Over/Under . . .

Our power went out about 24 hours ago. It is still out now. It is fine. Really. Life goes on. I share this news not for sympathy but so I can try to make a point. A self-criticizing point. I, Sean C. Amore, honestly believe there is only ever really one solution to a problem I face - MINE.

This ego-driven stupidity is obvious in just about ever aspect of my life. From the way I dress to the way I make Ava's turkey, cheese and mayo wraps to the fact that I can know the power is out but I will still flip on a light switch every time I walk in a room or closet and I will still dig out my hedge clippers and extension cord to trim back some limbs hanging on (and in turn disabling) our power. I'm just stubborn.

Luckily there are lots of wise people around me (many of whom are also driven to believe they know the best/only way to solve a problem) to keep me humble and, save that, to show me the BETTER way to solve a problem.

Enter my Hero du Jour. The electrician who came out to hook our power back up today. He stood and listened to me talk about how "hopeless" his presence was since, without the branches gone off the wire there was NO way to get the power meter and cabling back on the house and to restore power. He allowed me to pull on the down wire to show the tension. He let me talk about texting him when the tree limb guy came and went. He allowed me to talk and talk and talk. Then he walked to his van, pulled out a tool and just snapped the power lines (once testing to make sure they really were "dead"). Still silent, he pulled down two ladders and headed behind the garage motioning for me to follow. He pulled the wires from under the limb and then simply tossed them over the limb. In the next two hours I climbed three ladders, stood on two roofs, trimmed four tree limbs, learned about electricity and crimping and even found out that if a tree falls on your power lines you can remove the branches OR you can reroute the electricity over the downed branches.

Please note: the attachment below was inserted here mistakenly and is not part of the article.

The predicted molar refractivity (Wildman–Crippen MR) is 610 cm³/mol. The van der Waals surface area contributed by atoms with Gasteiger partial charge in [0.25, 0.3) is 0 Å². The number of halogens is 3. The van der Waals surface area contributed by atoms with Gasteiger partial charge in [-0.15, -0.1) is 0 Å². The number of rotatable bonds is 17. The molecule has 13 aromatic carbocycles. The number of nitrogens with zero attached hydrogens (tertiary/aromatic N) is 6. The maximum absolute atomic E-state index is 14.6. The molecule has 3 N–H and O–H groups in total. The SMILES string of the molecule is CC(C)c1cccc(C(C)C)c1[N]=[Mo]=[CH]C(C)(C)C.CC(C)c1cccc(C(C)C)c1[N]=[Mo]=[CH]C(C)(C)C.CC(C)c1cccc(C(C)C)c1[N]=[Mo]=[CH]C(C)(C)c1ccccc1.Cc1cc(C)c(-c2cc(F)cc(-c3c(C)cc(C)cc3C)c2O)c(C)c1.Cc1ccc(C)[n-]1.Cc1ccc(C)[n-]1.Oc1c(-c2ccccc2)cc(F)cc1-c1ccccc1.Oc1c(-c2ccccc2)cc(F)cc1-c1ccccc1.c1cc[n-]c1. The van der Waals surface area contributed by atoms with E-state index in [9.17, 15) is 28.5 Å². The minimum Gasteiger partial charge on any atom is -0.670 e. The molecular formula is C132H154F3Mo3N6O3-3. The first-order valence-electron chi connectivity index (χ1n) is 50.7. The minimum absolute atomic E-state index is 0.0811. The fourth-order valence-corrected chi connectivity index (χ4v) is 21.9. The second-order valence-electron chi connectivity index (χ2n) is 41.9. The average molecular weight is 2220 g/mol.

So simple. And I would have never thought of it. I try to pretend I am a "good" thinker. That I can reason my way out of just about any scenario and that I can provide valuable solutions to problems - my own or others. I believe all that because my ego says it is true. I believe it and believe it and believe it.

Then a stranger walks up my driveway, shows me better thinking and teaches me a ton of stuff along the way.


Welcome to The Family . . .

Dear Erin -

Congrats on your decision to join the Amore family. As you know Ryan is one of my two favorite brothers in the whole wide world. Despite his hairy feet, balding head and no-doubt cholesterol clogged circulation system he is quite the catch and I can verify that he adores you. For realllz (as the kids are Tweeting).